The 10uF polarised capacitor, the largest of the components on the board, must be carefully de-soldered and re-fixed with its connections reversed; a suction-operated desoldering tool can be valuable here, as it will clean out the PCB holes and so enable the component to be firmly re-located on the board in its new orientation, thus making resoldering much easier.

Having checked that the solder joints are clean and not contacting any of the adjacent tracks, the cover can be bent back into shape, taking care not to deform its top surface to the point where it interferes with the action of the switch. Next, the two battery leads should be swopped over at the terminals; at present the red lead comes from the negative terminal and the black lead from the positive contact; when reversed, the colouring in fact seems rather more logical.


An alteration must then be made to the capsule itself, necessitating the removal of the capsule housing assembly from the boundary plate. Viewing the underside of the assembly, the capsule cover plate can be seen, and its single retaining screw removed to facilitate the extraction of both the capsule and its circuit board. The capsule can then be re-soldered from the board, and the metal cap covering its terminals gently levered off; the cap is only retained by sticky tape which can be re-used when it is replaced.

It will be seen that the black wire's terminal is connected also to the casing of the capsule; this connection must be broken, but as it is too small to be de-soldered easily, it is best to just cut through it with a scalpel or similar sharp instrument. Then, using a strand of fine wire, an equivalent connection should be made between the red wire's terminal and the rim of the casing, the solder joint being made flush with the edge of the capsule so that the cap can then be replaced.

The capsule may then be reconnected to the board, but with the positions of its two wires reversed so that it is the red wire that now connects to the same track as the screen of the output cable. Before restoring the capsule and circuit board to the microphone body, use a test meter to check for continuity between the capsule casing and the negative terminal of the battery compartment, and also ascertain that the black wire's previous connection to the casing has been properly broken.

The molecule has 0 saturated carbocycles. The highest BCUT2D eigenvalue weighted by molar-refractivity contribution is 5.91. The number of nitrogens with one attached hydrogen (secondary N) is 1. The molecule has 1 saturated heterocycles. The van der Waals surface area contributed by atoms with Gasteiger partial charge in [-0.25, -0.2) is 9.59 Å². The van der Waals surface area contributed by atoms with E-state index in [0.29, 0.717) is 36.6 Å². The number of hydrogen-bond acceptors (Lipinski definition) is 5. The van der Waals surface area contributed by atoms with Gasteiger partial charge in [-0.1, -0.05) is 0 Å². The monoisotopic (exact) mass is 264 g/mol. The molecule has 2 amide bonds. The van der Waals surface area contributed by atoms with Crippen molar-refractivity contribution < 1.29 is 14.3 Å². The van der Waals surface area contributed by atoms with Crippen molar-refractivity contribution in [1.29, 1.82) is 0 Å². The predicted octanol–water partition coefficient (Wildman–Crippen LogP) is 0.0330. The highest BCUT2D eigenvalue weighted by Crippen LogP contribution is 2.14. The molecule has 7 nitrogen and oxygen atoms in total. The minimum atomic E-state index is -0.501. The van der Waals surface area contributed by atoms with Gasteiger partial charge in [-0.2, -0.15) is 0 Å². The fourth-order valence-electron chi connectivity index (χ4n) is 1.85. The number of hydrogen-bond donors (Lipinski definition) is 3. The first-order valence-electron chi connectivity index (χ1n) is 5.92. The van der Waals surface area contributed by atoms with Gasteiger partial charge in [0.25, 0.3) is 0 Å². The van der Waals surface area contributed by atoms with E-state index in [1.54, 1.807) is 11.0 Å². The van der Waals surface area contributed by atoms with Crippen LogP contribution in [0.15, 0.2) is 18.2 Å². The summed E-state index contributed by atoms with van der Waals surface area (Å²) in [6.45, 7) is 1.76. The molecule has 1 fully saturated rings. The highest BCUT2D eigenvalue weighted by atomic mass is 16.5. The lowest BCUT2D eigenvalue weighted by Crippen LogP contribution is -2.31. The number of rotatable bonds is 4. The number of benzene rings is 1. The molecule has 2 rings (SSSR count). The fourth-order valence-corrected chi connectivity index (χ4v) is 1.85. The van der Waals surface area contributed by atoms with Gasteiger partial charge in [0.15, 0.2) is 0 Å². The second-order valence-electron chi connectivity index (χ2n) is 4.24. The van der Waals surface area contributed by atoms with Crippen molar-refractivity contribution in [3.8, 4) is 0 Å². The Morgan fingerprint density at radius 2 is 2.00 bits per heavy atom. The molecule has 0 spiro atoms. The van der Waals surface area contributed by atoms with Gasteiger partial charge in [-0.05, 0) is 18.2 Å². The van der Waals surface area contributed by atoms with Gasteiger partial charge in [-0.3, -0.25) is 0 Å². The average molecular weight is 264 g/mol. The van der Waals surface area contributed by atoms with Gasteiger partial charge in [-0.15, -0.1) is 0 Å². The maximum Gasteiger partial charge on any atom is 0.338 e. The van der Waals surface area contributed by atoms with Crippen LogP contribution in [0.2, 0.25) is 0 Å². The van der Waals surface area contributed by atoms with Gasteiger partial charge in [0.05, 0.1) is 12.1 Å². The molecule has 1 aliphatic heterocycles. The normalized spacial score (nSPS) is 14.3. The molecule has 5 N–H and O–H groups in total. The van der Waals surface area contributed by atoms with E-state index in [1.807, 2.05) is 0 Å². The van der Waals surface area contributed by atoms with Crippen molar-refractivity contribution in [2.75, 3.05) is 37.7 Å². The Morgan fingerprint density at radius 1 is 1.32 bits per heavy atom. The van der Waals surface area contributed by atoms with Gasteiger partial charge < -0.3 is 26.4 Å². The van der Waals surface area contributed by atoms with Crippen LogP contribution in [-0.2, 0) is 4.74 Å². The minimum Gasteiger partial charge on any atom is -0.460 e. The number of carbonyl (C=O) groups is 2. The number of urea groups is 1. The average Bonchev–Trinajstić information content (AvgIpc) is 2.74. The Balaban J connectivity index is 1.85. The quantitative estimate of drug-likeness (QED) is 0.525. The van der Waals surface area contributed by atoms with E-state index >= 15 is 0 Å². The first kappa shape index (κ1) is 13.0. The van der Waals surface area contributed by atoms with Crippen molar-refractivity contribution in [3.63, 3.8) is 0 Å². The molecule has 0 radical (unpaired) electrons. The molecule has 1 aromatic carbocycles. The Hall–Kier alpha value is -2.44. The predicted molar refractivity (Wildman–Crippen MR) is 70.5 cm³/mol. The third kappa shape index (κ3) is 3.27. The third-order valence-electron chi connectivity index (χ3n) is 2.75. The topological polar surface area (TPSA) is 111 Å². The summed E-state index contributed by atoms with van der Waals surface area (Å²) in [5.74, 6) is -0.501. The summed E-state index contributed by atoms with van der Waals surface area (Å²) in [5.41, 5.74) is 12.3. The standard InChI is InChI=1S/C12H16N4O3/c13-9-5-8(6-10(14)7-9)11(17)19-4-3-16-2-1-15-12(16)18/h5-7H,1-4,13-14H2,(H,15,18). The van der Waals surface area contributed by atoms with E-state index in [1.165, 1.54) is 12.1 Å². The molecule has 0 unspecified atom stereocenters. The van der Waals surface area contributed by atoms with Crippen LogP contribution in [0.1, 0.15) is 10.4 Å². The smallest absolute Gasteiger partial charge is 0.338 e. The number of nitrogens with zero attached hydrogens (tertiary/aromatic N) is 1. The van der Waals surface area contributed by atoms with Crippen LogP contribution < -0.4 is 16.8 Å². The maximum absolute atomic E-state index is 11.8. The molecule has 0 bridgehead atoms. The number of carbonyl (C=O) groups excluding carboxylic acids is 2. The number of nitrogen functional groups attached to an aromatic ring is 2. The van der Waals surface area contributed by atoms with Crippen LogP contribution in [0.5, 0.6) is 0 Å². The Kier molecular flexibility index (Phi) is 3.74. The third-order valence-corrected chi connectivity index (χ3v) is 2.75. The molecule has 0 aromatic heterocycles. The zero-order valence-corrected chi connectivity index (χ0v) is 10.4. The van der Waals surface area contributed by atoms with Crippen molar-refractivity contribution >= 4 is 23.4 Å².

The 'PZM' circuit has now been altered to negative-earth operation, and it is possible at this stage to check that the preceding steps have been completed successfully. Without reassembling the power unit, insert a 1-5V battery between the terminals, and check that the mic produces an output as normal; if it does not, remove the battery and retrace the previous stages, examining each alteration until the fault is found.

Extra Components

With the unit established as working correctly, it is possible to then add the extra phantom supply components. The PZM's transformer does not have a centre-tap facility, but the supply can be picked up from both signal wires using 22kohm series resistors. If the component leads are accurately cut to length and pre-formed to shape, it is possible to neatly solder the resistors to the same points on the underside of the PCB as the Red and Black signal output wires, but with the components able to stand upright, just clear of the end of the circuit board and, thus facilitating easy refitting into the power unit.

The longer connection needed to reach over to the black wire's soldering point must be insulated with cable sleeving as it lies across several other joints. The free ends of the resistors should then both be attached to an insulated wire which is connected to the positive battery terminal, located at the opposite end of the power unit. Don't bother to try to make this easier and neater by physically swopping the positions of the terminals, because the mountings are slightly different and they won't fit.